The reason closed-loop farm systems like an agroforestry or permaculture forest are so important is because conventional farming methods strip the soil of its nutrients, leaving it degraded or in need of artificial fertilizers. This degradation can turn fertile land in deserts, which is now occurring across the world.

“If we want to make sure that everyone can feed themselves we have to have regionalized, very nuanced, and specific solutions,” St. John says, “Agroforestry systems and carbon farming is one of the best solutions we have agriculturally speaking.”

When the farm at Kalu Yala was first established at the end of 2012, the town hired a permaculturist who assessed the land and climate in order to decide which crops would do best. The permaculturist brought hundreds of different species adapted to grow in the jungle that are considered non-invasive. About 50 percent of the crops on the farm are non-native, but from regions with a similar climate such as Thailand, according to St. John.

A baby pineapple growing inside the chicken
enclosure. Pineapple is found throughout Kalu
Yala, popping up along paths and throughout
the forest.

She has accumulated knowledge through books and trial and error. St. John says she has killed more plants than she’s grown during her time as a farmer). She passes along the expertise she’s gaining to her agriculture students. This semester she had two: Trevor Hanks and Luke Stone.

“I do not know if I want to be a farmer, but I know that if I decide to, I have a lot of things I would need to know crossed off,” says Stone, a 20-year-old college student from Connecticut, whose final project for his internship explored all-natural pesticides made from garlic, hot peppers, and neem oil. “You don’t even know how much you are learning from Zoe until one day you’re like, ‘Woah, what is all of this in my brain.’”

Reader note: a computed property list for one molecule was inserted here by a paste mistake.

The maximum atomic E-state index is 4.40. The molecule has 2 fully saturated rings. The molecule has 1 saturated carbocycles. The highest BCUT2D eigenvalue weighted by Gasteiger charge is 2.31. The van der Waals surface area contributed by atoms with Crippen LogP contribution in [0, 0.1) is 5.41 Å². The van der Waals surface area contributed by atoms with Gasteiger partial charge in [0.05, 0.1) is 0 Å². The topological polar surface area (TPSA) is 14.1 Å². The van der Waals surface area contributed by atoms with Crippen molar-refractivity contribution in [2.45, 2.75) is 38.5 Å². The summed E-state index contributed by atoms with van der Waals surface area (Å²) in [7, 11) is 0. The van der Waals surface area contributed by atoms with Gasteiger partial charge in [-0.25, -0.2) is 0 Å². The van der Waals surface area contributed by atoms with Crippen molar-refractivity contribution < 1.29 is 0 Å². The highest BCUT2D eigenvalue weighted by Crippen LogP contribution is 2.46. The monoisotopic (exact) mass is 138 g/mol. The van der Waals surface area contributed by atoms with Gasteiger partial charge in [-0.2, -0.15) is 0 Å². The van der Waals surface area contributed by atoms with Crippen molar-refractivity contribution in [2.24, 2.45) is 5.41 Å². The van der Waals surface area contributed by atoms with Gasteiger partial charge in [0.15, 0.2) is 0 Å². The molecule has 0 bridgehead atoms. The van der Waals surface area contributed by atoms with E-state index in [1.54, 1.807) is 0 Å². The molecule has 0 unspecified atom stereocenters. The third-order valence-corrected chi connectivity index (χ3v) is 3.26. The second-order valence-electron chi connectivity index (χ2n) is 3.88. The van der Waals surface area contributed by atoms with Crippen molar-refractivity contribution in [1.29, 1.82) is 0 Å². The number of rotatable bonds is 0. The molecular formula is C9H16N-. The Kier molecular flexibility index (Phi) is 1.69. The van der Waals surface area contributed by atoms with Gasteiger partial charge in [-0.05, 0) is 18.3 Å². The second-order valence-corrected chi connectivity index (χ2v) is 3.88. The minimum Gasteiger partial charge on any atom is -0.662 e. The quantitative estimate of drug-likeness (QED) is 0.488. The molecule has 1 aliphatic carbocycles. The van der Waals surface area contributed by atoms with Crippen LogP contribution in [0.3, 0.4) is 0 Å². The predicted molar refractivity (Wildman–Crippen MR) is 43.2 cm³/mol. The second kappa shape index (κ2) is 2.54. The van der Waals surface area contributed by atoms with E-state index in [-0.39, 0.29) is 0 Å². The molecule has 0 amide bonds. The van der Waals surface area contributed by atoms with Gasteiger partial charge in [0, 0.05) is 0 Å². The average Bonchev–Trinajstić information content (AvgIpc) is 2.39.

Meanwhile, 22-year-old Hanks spent his semester digging trenches that irrigated water to the farmland. Hanks, who studies sustainability at San Diego State University, plans to own a farm one day.

“There are a lot of facets that go into owning and operating a farm,” Hanks says. “Kalu Yala and Zoe gave me the tools so I know exactly how to go about that business.”

On a typical work day, St. John and her two students awake up at 7 a.m., well before the rest of the town, and get to work on the farm. This way they can avoid doing hard labor in the hot tropical sun of midday. This semester they finished putting the roof onto the greenhouse as well as spent months composting the soil that eventually will be used to grow seedlings.

A seedling that later will be transferred to the
newly built greenhouse. 

“My favorite thing I think about agriculture is that death begets life,” explains St. John as she munches on protein-packed katuk and minty, red cranberry hibiscus leaves she has just plucked from nearby plants, both of which are used in salads for meals at Kalu Yala. “That is composting in a nutshell. It’s really just us controlling the process of death.” 

St. John discovered her passion for agriculture during her post-college travels. A graduate of Rhodes College with a history degree in North African Colonialism, St. John decided to explore South and Central America through the World Wide Opportunities on Organic Farms, otherwise known as WWOOFing.

“I told myself I could go back to the city after, but my friends noticed I was miserable,” St. John says. “They told me to go back to the farm wherever the heck it may be.” She’s been at Kalu Yala for little over a year now.

Now, watching her pass around bamboo wax fruit to students, cheeks stuffed with her own big bite, it is clear that St. John is anything but miserable. It’s almost impossible to imagine her anywhere but the rainforest with her muck boots and machete as she points out a lime tree which she proclaims as “sassy.” Yet, she does acknowledge that living in Panama has its struggles, especially for someone who spent four years studying the ramifications of colonialism.

“I stay awake thinking about how I am an American in Panama literally every night,” says St. John as we now sit by the peaceful tilapia ponds, the soft sound of water trickling in the background. “There’s a difference, though, between neocolonialism and globalization. A lot of it is about intention. We are not telling neighboring farmers to adopt our values and practices. We really are just here.”